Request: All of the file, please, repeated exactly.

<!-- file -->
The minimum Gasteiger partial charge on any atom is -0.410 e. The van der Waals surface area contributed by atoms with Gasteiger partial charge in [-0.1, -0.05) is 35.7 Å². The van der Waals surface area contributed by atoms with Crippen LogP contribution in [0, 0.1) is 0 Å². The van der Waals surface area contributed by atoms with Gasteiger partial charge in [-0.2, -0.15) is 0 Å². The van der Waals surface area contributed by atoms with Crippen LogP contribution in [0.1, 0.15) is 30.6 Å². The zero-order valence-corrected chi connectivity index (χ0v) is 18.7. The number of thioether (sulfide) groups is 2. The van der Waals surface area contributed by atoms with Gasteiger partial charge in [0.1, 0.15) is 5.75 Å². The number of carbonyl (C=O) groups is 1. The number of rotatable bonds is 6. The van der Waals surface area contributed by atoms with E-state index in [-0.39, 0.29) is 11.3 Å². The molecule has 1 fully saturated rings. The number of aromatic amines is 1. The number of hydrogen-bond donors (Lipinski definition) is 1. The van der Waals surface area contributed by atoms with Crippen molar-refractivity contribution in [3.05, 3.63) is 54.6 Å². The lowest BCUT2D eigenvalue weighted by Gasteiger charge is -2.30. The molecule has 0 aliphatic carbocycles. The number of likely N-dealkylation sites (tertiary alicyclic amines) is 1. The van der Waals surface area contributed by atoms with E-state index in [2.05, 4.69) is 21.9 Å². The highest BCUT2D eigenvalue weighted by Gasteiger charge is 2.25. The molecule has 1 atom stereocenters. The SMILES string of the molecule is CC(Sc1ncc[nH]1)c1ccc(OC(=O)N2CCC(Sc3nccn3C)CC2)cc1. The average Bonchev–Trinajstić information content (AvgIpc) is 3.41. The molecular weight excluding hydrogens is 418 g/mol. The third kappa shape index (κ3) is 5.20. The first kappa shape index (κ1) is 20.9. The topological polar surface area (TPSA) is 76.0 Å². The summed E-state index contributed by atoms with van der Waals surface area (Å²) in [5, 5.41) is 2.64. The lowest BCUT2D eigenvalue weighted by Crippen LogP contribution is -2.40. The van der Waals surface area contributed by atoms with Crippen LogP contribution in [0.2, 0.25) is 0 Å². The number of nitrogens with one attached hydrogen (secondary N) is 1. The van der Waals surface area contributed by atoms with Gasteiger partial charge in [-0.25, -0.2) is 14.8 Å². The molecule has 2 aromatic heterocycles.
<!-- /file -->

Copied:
The minimum Gasteiger partial charge on any atom is -0.410 e. The van der Waals surface area contributed by atoms with Gasteiger partial charge in [-0.1, -0.05) is 35.7 Å². The van der Waals surface area contributed by atoms with Crippen LogP contribution in [0, 0.1) is 0 Å². The van der Waals surface area contributed by atoms with Gasteiger partial charge in [-0.2, -0.15) is 0 Å². The van der Waals surface area contributed by atoms with Crippen LogP contribution in [0.1, 0.15) is 30.6 Å². The zero-order valence-corrected chi connectivity index (χ0v) is 18.7. The number of thioether (sulfide) groups is 2. The van der Waals surface area contributed by atoms with Gasteiger partial charge in [0.1, 0.15) is 5.75 Å². The number of carbonyl (C=O) groups is 1. The number of rotatable bonds is 6. The van der Waals surface area contributed by atoms with E-state index in [-0.39, 0.29) is 11.3 Å². The molecule has 1 fully saturated rings. The number of aromatic amines is 1. The number of hydrogen-bond donors (Lipinski definition) is 1. The van der Waals surface area contributed by atoms with Crippen molar-refractivity contribution in [3.05, 3.63) is 54.6 Å². The lowest BCUT2D eigenvalue weighted by Gasteiger charge is -2.30. The molecule has 0 aliphatic carbocycles. The number of likely N-dealkylation sites (tertiary alicyclic amines) is 1. The van der Waals surface area contributed by atoms with E-state index in [2.05, 4.69) is 21.9 Å². The highest BCUT2D eigenvalue weighted by Gasteiger charge is 2.25. The molecule has 1 atom stereocenters. The SMILES string of the molecule is CC(Sc1ncc[nH]1)c1ccc(OC(=O)N2CCC(Sc3nccn3C)CC2)cc1. The average Bonchev–Trinajstić information content (AvgIpc) is 3.41. The molecular weight excluding hydrogens is 418 g/mol. The third kappa shape index (κ3) is 5.20. The first kappa shape index (κ1) is 20.9. The topological polar surface area (TPSA) is 76.0 Å². The summed E-state index contributed by atoms with van der Waals surface area (Å²) in [5, 5.41) is 2.64. The lowest BCUT2D eigenvalue weighted by Crippen LogP contribution is -2.40. The van der Waals surface area contributed by atoms with Crippen LogP contribution in [0.2, 0.25) is 0 Å². The number of nitrogens with one attached hydrogen (secondary N) is 1. The van der Waals surface area contributed by atoms with Gasteiger partial charge in [-0.25, -0.2) is 14.8 Å². The molecule has 2 aromatic heterocycles.